A 3 Way Tie-up for Electric 3 Wheeler Growth in India - Kinetic Green, IIT Madras, BPCL - India Renewable Energy Consulting – Solar, Biomass, Wind, Cleantech
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This post is a part of EV Next’s EV PerspectivesEV Nexta division of EAI, is a leading market intelligence & strategic consulting firm for the Indian e-mobility sector.

Here’s an interesting EV update from today’s news: Public sector oil company Bharat Petroleum Corporation Ltd (BPCL), in collaboration with Pune-based Kinetic Green Energy & Power Solutions and IIT-Madras, has entered the electric vehicle space with the launch of e-Drive, an EV mobility system based on the battery-swapping model for electric three-wheelers. Read here and here for more on the news item.

The gist of the partnership is as follows: Kinetic Green, a prominent company that makes electric autorickshaws and BPCL which has an extensive retail presence in oil marketing, will take help from IIT Madras’ battery and battery swapping solutions to offer an integrated electric 3 wheeler service that will operate using swappable batteries.

A synergistic partnership between an OEM, battery swap tech provider and the owner of significant distributed real estate in cities has the potential to create significant traction in a short period of time

There’s a lot in this partnership that we at EV Next find valuable:

First of course is how each of the three players is bringing their unique assets and strengths to the table: Kinetic with its long experience in making 3 wheelers, BPCL with an enviable real estate and network to make charging or swapping happen, and IITM its technical knowledge that it has been gathering last few years in the EV battery pack and EV battery swapping space.

More importantly, how the combination plans to beat the three key challenges facing 2 wheeler electric vehicles today: High price, long charging time and lack of a wide charging infrastructure. Let’s look at how they plan to overcome each of the three:

High price: An interesting business model we see from the news report is that they plan to offer the electric 3 wheelers at a price that does not include the battery – this is feasible because they plan to use a swapping model for battery charging. Now, if we take the battery out of the picture, an electric 3 wheeler actually becomes less costly than a conventional 3 wheeler.

Long charging time: The swapping model effectively eliminates the long charging wait time for a 3 wheeler owner.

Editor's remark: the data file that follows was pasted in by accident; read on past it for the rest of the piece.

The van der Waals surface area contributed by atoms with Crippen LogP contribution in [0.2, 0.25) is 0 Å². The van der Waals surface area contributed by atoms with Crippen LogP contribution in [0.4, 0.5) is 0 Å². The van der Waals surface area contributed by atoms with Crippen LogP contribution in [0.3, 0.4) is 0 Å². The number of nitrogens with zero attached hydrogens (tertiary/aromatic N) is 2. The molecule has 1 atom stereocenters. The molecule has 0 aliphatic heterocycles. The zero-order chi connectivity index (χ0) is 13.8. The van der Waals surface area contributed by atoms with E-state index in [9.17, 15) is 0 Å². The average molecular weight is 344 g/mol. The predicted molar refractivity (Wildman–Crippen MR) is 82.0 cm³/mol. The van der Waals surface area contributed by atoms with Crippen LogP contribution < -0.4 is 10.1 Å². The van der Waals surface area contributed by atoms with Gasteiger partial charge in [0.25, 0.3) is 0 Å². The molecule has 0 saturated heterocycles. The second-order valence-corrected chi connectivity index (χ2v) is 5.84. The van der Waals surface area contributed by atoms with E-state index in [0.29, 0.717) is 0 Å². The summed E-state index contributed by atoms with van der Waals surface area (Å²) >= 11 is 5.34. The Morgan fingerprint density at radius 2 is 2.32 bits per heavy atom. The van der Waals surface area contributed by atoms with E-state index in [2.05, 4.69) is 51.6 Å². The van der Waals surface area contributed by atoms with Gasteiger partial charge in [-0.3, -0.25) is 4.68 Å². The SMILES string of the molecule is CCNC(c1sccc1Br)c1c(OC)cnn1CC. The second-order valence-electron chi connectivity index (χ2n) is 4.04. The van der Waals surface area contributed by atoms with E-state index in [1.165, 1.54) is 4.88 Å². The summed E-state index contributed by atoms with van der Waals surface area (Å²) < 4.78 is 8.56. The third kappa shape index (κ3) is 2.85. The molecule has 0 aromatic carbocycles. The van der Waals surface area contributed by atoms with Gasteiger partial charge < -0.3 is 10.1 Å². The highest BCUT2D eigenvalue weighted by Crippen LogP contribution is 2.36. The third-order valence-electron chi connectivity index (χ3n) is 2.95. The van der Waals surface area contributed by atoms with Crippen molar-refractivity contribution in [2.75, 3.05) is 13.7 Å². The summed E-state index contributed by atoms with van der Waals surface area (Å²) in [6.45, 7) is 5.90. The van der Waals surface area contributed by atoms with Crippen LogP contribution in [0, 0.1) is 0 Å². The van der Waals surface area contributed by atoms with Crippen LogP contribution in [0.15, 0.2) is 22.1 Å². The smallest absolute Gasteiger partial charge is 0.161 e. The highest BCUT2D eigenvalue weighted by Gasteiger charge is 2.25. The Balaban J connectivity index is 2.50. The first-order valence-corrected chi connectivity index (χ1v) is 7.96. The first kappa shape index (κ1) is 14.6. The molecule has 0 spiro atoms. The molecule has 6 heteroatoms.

Lack of wide charging infra: This is where the entry of BPCL makes a big difference. It is challenging to get real estate in a couple of locations in an Indian metro today; just imagine how much more difficult it would be to locate real estate in hundreds of places to put a charging or swapping infrastructure. On the other hand, the oil marketing companies already have 60,000 petrol stations around the country already existing, and tapping into this real estate (at least to start with) is a great way to kick things off.



It’s early days with partnerships such as this. But I foresee more of these happening in the Indian EV space. The real sauce in this game is swapping. It looks simple, swapping one battery for another, but it more nuanced and intricate –  we will outline these in a later post as it needs a dedicated post for itself. If swapping is made smooth for large scale operations, taking the battery out of the picture (both in terms of ownership and price) becomes a far more practical option.

The other aspect is of course the role of oil marketing companies such as BPCL. Will they see EVs as a threat, an unknown entity with uncertain economics cannibalising their existing profitable petrol stations, or will they embrace the change?

Will oil marketing majors see EVs as a threat to their main source of revenue (oil) or will they embrace early what appears to be the future of transportation?

These questions will be answered as we go along. But for now, this is a partnership that appears in the right direction.



This post is a part of EV Next’s EV PerspectivesEV Nexta division of EAI, is a leading market intelligence & strategic consulting firm for the Indian e-mobility sector.

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About Narasimhan Santhanam (Narsi)

Narsi, a Director at EAI, Co-founded one of India's first climate tech consulting firm in 2008.

Since then, he has assisted over 250 Indian and International firms, across many climate tech domain Solar, Bio-energy, Green hydrogen, E-Mobility, Green Chemicals.

Narsi works closely with senior and top management corporates and helps then devise strategy and go-to-market plans to benefit from the fast growing Indian Climate tech market.

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